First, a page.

COMMENTARY: On Nov. 21, Senate Republicans quietly unveiled their proposal for the Department of Homeland Security’s (DHS) fiscal year 2018 budget. If passed in December, the bill would fully fund President Trump’s request to expand the border wall and hire an additional 500 Border Patrol agents.
For millions of residents who call border communities home, President Trump’s border wall was never about national security. It’s political theater intended to stoke division and justify more wasteful, discriminatory policing of our communities.
Congress has already invested billions to highly militarize border towns with hundreds of miles of walls and surveillance technologies developed for theaters of war. Since 2004, Congress also doubled the number of Border Patrol agents hired by our nation’s largest police force — U.S. Customs and Border Protection (CBP).
This has led not only to a large number of agents, but a poorly-trained, heavily armed police force responsible for widespread racial profiling and dozens of unjustified killings and brutal beatings.
CBP’s own former head of internal affairs has called dozens of Border Patrol shootings he reviewed “highly questionable” and alleged supervisors changed or distorted facts to cover up wrongdoing.
Left unchecked, border agents also regularly abuse their authority to stop, frisk and interrogate New Mexicans at interior checkpoints located up to 100 miles into the country. These checkpoints disrupt daily commutes to work, school or to run basic errands in Las Cruces, with little to show for it.
The Government Accountability Office recently concluded Border Patrol’s interior checkpoints accounted for 2 percent of total apprehensions nationwide from fiscal years 2013–2016. An investigation of government documents obtained by the ACLU reached similar conclusions and uncovered complaints far outnumbered apprehensions at certain checkpoints in Arizona.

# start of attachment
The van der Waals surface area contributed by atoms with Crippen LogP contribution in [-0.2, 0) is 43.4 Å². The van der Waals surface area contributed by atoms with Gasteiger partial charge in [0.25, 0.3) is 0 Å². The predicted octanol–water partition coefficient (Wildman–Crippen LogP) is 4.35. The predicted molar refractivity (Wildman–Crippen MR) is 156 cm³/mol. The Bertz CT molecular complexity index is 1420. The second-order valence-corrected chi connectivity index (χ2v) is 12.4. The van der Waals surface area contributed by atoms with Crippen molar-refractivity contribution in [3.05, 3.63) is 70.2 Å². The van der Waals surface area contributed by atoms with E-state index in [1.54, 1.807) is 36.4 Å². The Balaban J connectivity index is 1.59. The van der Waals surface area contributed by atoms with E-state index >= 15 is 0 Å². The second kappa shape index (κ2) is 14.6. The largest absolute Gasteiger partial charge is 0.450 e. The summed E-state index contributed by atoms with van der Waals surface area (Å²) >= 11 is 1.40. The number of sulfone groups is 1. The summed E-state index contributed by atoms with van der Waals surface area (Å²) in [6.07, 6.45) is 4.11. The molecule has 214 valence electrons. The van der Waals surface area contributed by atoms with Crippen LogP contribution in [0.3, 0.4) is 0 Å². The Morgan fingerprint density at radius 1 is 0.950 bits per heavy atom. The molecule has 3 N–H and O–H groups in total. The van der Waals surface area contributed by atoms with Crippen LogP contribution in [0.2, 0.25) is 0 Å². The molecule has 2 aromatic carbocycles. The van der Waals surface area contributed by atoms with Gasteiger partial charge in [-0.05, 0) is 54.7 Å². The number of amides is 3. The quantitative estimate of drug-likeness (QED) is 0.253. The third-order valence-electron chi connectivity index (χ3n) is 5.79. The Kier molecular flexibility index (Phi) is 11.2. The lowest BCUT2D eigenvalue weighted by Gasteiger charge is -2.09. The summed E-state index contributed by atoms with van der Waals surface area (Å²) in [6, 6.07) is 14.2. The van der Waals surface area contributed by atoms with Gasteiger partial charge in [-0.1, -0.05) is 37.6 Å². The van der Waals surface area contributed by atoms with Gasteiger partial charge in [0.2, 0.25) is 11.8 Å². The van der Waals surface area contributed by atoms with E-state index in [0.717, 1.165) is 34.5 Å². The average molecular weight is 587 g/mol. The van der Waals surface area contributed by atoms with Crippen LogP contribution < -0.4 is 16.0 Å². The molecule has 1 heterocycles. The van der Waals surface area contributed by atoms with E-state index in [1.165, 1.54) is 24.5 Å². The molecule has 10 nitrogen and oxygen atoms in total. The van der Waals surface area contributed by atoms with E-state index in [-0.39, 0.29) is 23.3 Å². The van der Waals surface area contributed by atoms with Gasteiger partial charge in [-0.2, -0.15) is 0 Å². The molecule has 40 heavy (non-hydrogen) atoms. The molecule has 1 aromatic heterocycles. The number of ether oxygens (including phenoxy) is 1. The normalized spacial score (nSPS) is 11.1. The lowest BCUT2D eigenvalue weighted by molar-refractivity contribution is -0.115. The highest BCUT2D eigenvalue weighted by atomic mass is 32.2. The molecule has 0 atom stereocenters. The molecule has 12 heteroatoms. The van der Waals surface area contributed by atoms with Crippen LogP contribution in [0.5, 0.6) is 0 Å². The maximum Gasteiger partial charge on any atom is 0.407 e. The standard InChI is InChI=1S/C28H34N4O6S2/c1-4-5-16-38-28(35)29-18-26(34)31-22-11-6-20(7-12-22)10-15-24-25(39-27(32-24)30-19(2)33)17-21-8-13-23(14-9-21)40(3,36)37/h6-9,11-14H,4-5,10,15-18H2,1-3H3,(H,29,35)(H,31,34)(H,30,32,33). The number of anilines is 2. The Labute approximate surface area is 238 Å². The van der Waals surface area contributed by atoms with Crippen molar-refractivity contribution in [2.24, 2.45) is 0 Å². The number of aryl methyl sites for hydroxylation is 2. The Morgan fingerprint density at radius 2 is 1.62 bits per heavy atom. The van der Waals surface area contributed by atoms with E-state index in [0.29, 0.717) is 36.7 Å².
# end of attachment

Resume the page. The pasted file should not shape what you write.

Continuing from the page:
At the end of the day, our nation’s immigration laws and how they’re enforced should be guided by a simple goal.
We all want to live in safe communities.
Unfortunately, the Border Patrol’s misguided practices too often undermine border communities’ safety by instilling fear, not trust, among residents.
Already this year, border agents have harassed DACA recipients at checkpoints and swiftly deported Dreamers, detained parents waiting in a hospital for their infant’s emergency surgery, and arrested a 10-year-old girl with cerebral palsy, who languished for days in a government shelter while her parents anxiously awaited her return home in Laredo, Texas.
The agency also refuses to collect basic demographic information on who agents stop and search, a widely accepted police best practice. New Mexicans regularly report to our office harassment by border agents based on their race or ethnicity.
In a state that values diversity, these practices leave over half of our community feeling like second-class citizens and make our communities less safe for everyone.
DHS recently concluded the border is more secure than ever before. Their Inspector General also found insufficient data to justify the Trump Administration’s request to hire thousands of new Border Patrol and ICE agents.
As CATO Institute recently cautioned, hiring more agents isn’t only unnecessary but dangerous given Border Patrol’s disproportionate rate of corruption and misconduct compared to other federal agencies.
Rather than grant Trump’s request to build a wasteful, divisive wall or expand his deportation force, Congress should invest in bipartisan solutions that expand oversight and accountability for CBP.
This fall alone, Rep. Martha McSally, R-Arizona, expressed bipartisan agreement to add investigators to CBP’s Office of Professional Responsibility, the House narrowly failed to pass an amendment to equip agents with body-worn cameras in a bipartisan floor vote, and Congressman Steve Pearce, R-N.M., again partnered with Congressman Beto O’Rourke, D-Texas, to re-introduce their Border Enforcement Accountability, Oversight, and Community Engagement Act.
As Congress debates next year’s budget, New Mexico’s senators should join in publicly supporting reforms that ensure border agents treat all New Mexicans with respect and work to block Trump’s request to rapidly hire new agents.
Failure to do so would repeat the mistakes of the past with disastrous consequences for public safety.
Based in Las Cruces, Brian Erickson serves as interim director of the ACLU Regional Center for Border Rights. Agree with his opinion? Disagree? We welcome your views. Learn about submitting your own commentary here.